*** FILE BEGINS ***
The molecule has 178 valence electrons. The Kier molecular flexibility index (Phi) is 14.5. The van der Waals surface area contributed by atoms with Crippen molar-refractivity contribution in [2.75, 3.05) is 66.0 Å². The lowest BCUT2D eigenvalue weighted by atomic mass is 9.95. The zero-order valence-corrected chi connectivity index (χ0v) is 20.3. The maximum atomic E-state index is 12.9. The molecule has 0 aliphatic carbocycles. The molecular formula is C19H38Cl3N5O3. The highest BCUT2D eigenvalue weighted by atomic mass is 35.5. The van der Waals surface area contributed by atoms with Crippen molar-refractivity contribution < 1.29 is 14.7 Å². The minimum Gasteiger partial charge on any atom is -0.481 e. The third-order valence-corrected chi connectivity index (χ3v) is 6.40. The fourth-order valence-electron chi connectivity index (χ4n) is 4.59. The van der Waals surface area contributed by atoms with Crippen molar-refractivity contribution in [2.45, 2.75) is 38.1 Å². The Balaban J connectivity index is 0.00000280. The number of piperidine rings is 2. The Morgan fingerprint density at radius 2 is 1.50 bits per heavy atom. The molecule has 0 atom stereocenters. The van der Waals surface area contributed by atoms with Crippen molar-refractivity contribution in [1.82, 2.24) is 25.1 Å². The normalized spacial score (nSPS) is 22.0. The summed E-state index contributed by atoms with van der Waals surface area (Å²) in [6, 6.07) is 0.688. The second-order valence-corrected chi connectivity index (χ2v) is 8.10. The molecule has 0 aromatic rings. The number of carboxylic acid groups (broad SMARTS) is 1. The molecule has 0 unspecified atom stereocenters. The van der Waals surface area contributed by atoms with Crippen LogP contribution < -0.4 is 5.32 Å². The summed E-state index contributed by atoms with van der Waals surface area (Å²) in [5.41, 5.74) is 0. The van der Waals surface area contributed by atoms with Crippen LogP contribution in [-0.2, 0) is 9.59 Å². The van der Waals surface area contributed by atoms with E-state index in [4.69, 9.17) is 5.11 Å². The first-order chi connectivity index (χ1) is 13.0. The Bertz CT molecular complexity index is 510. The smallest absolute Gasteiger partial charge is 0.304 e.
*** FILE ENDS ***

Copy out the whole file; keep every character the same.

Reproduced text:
The molecule has 178 valence electrons. The Kier molecular flexibility index (Phi) is 14.5. The van der Waals surface area contributed by atoms with Crippen molar-refractivity contribution in [2.75, 3.05) is 66.0 Å². The lowest BCUT2D eigenvalue weighted by atomic mass is 9.95. The zero-order valence-corrected chi connectivity index (χ0v) is 20.3. The maximum atomic E-state index is 12.9. The molecule has 0 aliphatic carbocycles. The molecular formula is C19H38Cl3N5O3. The highest BCUT2D eigenvalue weighted by atomic mass is 35.5. The van der Waals surface area contributed by atoms with Crippen molar-refractivity contribution < 1.29 is 14.7 Å². The minimum Gasteiger partial charge on any atom is -0.481 e. The third-order valence-corrected chi connectivity index (χ3v) is 6.40. The fourth-order valence-electron chi connectivity index (χ4n) is 4.59. The van der Waals surface area contributed by atoms with Crippen molar-refractivity contribution in [2.45, 2.75) is 38.1 Å². The Balaban J connectivity index is 0.00000280. The number of piperidine rings is 2. The Morgan fingerprint density at radius 2 is 1.50 bits per heavy atom. The molecule has 0 atom stereocenters. The van der Waals surface area contributed by atoms with Crippen molar-refractivity contribution in [1.82, 2.24) is 25.1 Å². The normalized spacial score (nSPS) is 22.0. The summed E-state index contributed by atoms with van der Waals surface area (Å²) in [6, 6.07) is 0.688. The second-order valence-corrected chi connectivity index (χ2v) is 8.10. The molecule has 0 aromatic rings. The number of carboxylic acid groups (broad SMARTS) is 1. The molecule has 0 unspecified atom stereocenters. The van der Waals surface area contributed by atoms with Crippen LogP contribution < -0.4 is 5.32 Å². The summed E-state index contributed by atoms with van der Waals surface area (Å²) in [5.41, 5.74) is 0. The van der Waals surface area contributed by atoms with Crippen LogP contribution in [-0.2, 0) is 9.59 Å². The van der Waals surface area contributed by atoms with E-state index in [4.69, 9.17) is 5.11 Å². The first-order chi connectivity index (χ1) is 13.0. The Bertz CT molecular complexity index is 510. The smallest absolute Gasteiger partial charge is 0.304 e.